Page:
“The Farewell” is a sweet-natured and sentimental comedy about an Asian-American woman, played by Awkwafina, who travels to China when she learns her beloved grandmother is terminally ill. Problem is, the family has decided to hide the truth from the elderly lady and to stage a sham marriage to make her feel better. Alternately funny and poignant, “The Farewell” is a wistful crowd-pleaser.
Comic Marc Maron leads the cast of “Sword of Trust,” a wacky comedy about two women who try to pawn off an antique sword as evidence that the South actually won the Civil War. The efforts to sell the item get them into hot water with the Old South underworld. The actors improvised their dialogue and the results are sometimes hilarious.
The late singer/songwriter Leonard Cohen and his one-time lover and muse Marianne Ihlen are the subjects of a touching documentary, “Marianne & Leonard: Words of Love.” The film is a melancholy overview of their troubled relationship and a cautionary tale about the toll of open marriages.
Also opening this week, “The Operative” is a spy thriller about an Israeli Mossad agent’s mysterious disappearance. Diane Kruger and Martin Freeman star.Listen
July 26, 2019 Arts & Culture, Podcast, Short Segment
For his ninth feature film, writer/director Quentin Tarantino presents a very dark Valentine to the town and the art form he grew up loving and copying. “Once Upon a Time in Hollywood” is about the movie business and the folks who attempt to survive the dramatic changes Tinseltown underwent in the late 1960s.
Leonardo DiCaprio hits all the right notes as Rick, loosely based on Steve McQueen, a TV actor who once starred in a popular Western. Overly sensitive and self-absorbed, Rick battles booze and insecurities. His best pal is his stunt double Cliff, played by Brad Pitt, a character inspired by Burt Reynolds’ buddy, Hal Needham. Tarantino’s story is purely fictional, imagining a relationship that these men might have had with actress Sharon Tate, played by Margot Robbie, and the notorious Manson family.
The who’s-who cast also includes Emile Hirsch, Dakota Fanning, Kurt Russell. Bruce Dern and Al Pacino, who has a brief but impressive turn as DiCaprio’s agent.
As always, Tarantino’s dialogue is terrific and he certainly knows this era like the back of his hand. “Once Upon a Time in Hollywood” does a great job of capturing the feel of the time and place, a period after Hollywood’s golden age and before the blockbuster era. There are a lot of inside jokes for movie buffs and, as you might guess with a Tarantino movie, some bloody violence played mostly for laughs.
While there’s much to like in “Once Upon a Time in Hollywood,” the movie is also overlong, episodic and self-indulgent. Still, perfectly captures the zeitgeist of the late 1960s.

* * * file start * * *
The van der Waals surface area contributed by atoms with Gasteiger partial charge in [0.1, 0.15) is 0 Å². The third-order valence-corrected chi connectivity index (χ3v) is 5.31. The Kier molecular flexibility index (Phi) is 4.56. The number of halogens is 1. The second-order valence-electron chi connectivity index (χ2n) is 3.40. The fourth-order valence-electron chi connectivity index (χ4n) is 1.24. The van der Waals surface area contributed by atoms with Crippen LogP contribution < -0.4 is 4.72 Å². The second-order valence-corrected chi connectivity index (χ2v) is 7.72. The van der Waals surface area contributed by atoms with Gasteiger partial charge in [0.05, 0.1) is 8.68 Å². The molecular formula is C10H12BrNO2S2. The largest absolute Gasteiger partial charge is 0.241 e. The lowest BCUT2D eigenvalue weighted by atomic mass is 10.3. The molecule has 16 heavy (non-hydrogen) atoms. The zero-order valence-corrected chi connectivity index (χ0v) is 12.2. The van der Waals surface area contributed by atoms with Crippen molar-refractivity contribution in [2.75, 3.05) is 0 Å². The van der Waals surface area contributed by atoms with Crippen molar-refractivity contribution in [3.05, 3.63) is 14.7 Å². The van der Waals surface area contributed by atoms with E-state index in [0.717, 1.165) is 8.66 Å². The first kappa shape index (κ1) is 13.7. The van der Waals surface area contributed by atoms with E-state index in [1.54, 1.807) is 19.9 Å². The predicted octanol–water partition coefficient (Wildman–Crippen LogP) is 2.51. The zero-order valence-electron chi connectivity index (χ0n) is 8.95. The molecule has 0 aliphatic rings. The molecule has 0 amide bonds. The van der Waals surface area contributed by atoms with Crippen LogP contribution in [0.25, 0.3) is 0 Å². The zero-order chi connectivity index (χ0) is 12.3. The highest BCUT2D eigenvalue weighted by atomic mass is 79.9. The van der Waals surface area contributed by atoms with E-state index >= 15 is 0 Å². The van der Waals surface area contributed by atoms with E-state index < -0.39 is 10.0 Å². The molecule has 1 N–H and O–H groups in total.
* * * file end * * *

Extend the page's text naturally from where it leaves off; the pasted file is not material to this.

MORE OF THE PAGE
Also opening this week, “Luz” is an unrated horror movie that experiments with film techniques and plot chronology. It’s a tale about a cab driver who flees a demonically possessed woman.Listen
July 19, 2019 Arts & Culture, Podcast, Short Segment
Disney’s stampede to create so-called ‘live-action’ remakes of its animated classics continues with “The Lion King.” The super-realistic computer-generated imagery that replaces the classic hand-drawn animation is nothing short of spectacular. But for some reason, the cinematic magic of the 1994 version doesn’t make the transition quite as smoothly. Much of the film is a shot-for-shot recreation, but many of the scenes are more drawn out, adding unnecessarily to the film’s length. While there’s still much to like in “The Lion King,” it won’t go down as the pride of the remakes.
The so-called comedy “Supervized” will be a bona fide contender for the worst film of 2019. A sad embarrassment to all involved, “Supervized” stars Tom Berenger, Beau Bridges and Louis Gossett, Jr. as foul-mouthed former superheroes living out their difficult elder years in an Irish retirement community. Nefarious foes try to sap the former caped crusaders of what’s left of their superpowers. “Supervized” represents the nadir of these actors’ storied careers.
Andrew Garfield stars in the wacky neo-noir mystery, “Under the Silver Lake.” Filmmaker David Robert Mitchell has a lot on his mind with this ambitious mind bender about a man whose beautiful neighbor goes missing. As the paranoid man attempts to solve the puzzle of her disappearance, things in LA keep getting weirder and weirder. Hitchcock and David Lynch are just two of the many Hollywood influences in this ambiguous project that has too many ideas for its own good.
Also opening this week, “She’s Just a Shadow” is an unrated English language Japanese action thriller featuring gangsters, a madam and a serial killer. We’re also offered two music documentaries. One is “Echo in the Canyon” about the pop music that came out of California’s Laurel Canyon in the 1960s. The other is called “Pick it Up: Ska in the 90s.”Listen